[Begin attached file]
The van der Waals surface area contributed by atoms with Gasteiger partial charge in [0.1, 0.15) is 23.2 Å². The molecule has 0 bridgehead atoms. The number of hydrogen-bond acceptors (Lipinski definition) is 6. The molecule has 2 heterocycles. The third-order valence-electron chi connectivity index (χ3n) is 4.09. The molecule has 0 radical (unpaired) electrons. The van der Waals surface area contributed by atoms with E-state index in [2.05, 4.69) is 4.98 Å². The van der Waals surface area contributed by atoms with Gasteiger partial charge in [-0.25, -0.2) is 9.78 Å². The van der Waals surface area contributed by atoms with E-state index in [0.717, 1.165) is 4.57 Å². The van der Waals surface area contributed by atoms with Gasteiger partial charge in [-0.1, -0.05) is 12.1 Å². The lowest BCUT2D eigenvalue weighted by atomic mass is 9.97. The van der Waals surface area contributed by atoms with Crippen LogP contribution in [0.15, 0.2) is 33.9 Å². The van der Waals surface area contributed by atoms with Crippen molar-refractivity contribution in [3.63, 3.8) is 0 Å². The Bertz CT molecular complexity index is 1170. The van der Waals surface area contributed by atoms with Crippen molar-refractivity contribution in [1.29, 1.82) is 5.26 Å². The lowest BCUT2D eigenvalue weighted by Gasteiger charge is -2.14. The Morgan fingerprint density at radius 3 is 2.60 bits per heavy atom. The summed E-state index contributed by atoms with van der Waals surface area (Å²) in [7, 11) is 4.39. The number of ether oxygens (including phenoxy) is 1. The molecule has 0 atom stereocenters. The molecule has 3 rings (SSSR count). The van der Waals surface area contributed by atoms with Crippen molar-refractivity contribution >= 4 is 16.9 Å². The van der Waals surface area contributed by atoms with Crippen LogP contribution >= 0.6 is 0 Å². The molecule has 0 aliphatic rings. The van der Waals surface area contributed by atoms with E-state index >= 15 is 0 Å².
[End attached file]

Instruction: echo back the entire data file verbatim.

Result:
The van der Waals surface area contributed by atoms with Gasteiger partial charge in [0.1, 0.15) is 23.2 Å². The molecule has 0 bridgehead atoms. The number of hydrogen-bond acceptors (Lipinski definition) is 6. The molecule has 2 heterocycles. The third-order valence-electron chi connectivity index (χ3n) is 4.09. The molecule has 0 radical (unpaired) electrons. The van der Waals surface area contributed by atoms with E-state index in [2.05, 4.69) is 4.98 Å². The van der Waals surface area contributed by atoms with Gasteiger partial charge in [-0.25, -0.2) is 9.78 Å². The van der Waals surface area contributed by atoms with E-state index in [0.717, 1.165) is 4.57 Å². The van der Waals surface area contributed by atoms with Gasteiger partial charge in [-0.1, -0.05) is 12.1 Å². The lowest BCUT2D eigenvalue weighted by atomic mass is 9.97. The van der Waals surface area contributed by atoms with Crippen LogP contribution in [0.15, 0.2) is 33.9 Å². The van der Waals surface area contributed by atoms with Crippen molar-refractivity contribution in [3.63, 3.8) is 0 Å². The Bertz CT molecular complexity index is 1170. The van der Waals surface area contributed by atoms with Crippen molar-refractivity contribution in [1.29, 1.82) is 5.26 Å². The lowest BCUT2D eigenvalue weighted by Gasteiger charge is -2.14. The Morgan fingerprint density at radius 3 is 2.60 bits per heavy atom. The summed E-state index contributed by atoms with van der Waals surface area (Å²) in [7, 11) is 4.39. The number of ether oxygens (including phenoxy) is 1. The molecule has 0 atom stereocenters. The molecule has 3 rings (SSSR count). The van der Waals surface area contributed by atoms with Crippen molar-refractivity contribution >= 4 is 16.9 Å². The van der Waals surface area contributed by atoms with Crippen LogP contribution >= 0.6 is 0 Å². The molecule has 0 aliphatic rings. The van der Waals surface area contributed by atoms with E-state index >= 15 is 0 Å².